If I were Lord of Tartary, Myself, and me alone, My bed should be of ivory, Of beaten gold my throne; And in my court should peacocks flaunt, And in my forests tigers haunt, And in my pools great fishes slant Their fins athwart the sun. If I were Lord of Tartary, Trumpeters every day To all my meals should summon me, And in my courtyards bray; And in the evening lamps should shine, Yellow as honey, red as wine, While harp, and flute, and mandoline Made music sweet and gay. If I were Lord of Tartary, I'd wear a robe of beads, White, and gold, and green they'd be -- And small and thick as seeds; And ere should wane the morning star, I'd don my robe and scimitar. And zebras seven should draw my car Through Tartary's dark gleades. Lord of the fruits of Tartary. Her rivers silver-pale! Lord of the hills of Tartary. Glen, thicket, wood, and dale! Her flashing stars, her scented breeze, Her trembling lakes, like foamless seas, Her bird-delighting citron-trees, In every purple vale!
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- by Walter De la Mare (1873 - 1956), "Tartary", appears in Songs of Childhood, first published 1902 [author's text checked 1 time against a primary source]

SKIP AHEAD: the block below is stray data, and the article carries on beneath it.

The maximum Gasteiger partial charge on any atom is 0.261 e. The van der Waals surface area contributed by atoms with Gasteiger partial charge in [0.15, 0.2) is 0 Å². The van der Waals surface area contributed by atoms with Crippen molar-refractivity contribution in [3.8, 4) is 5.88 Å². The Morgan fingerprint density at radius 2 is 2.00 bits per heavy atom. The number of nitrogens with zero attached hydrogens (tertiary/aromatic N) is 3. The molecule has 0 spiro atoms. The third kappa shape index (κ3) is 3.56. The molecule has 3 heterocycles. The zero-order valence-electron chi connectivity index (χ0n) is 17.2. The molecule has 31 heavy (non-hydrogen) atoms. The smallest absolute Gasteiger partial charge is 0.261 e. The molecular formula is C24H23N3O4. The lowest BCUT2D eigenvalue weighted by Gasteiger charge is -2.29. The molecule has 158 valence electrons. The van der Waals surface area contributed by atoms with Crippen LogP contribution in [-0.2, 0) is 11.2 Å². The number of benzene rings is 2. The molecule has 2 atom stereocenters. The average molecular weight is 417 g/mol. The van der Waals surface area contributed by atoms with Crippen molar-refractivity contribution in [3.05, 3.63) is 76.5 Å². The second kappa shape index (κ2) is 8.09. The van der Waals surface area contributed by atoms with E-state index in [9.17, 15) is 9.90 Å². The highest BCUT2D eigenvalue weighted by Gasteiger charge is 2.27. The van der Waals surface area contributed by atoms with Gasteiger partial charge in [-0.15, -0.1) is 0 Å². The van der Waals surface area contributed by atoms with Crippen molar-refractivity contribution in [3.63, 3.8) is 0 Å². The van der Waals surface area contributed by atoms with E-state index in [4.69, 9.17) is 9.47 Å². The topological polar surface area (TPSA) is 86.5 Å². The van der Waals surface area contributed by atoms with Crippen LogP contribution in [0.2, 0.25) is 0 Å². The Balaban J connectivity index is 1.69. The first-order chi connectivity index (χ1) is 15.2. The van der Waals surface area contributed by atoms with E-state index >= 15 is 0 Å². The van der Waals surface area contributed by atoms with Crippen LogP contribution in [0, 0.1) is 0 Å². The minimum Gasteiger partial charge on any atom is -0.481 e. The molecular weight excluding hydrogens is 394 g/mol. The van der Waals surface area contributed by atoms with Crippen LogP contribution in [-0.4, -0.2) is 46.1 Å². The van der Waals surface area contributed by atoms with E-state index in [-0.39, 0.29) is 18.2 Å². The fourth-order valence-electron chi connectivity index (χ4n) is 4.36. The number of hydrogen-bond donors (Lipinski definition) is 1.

Musical settings (art songs, Lieder, mélodies, (etc.), choral pieces, and other vocal works set to this text), listed by composer (not necessarily exhaustive)
- by Edward Allam , "Tartary", published <<1956 [ voice and piano ] [sung text not yet checked]
- by Granville Ransome Bantock, Sir (1868 - 1946), "If I were Lord of Tartary", published 1942 [ voice and piano ] [sung text not yet checked]
- by (Gerald) Graham Peel (1878 - 1937), "Tartary" [sung text not yet checked]
- by Halsey Stevens (1908 - 1989), "Lord of Tartary", 1955 [ voice and piano ] [sung text not yet checked]
Researcher for this text: Emily Ezust [Administrator]
This text was added to the website: 2008-01-13
Line count: 32
Word count: 179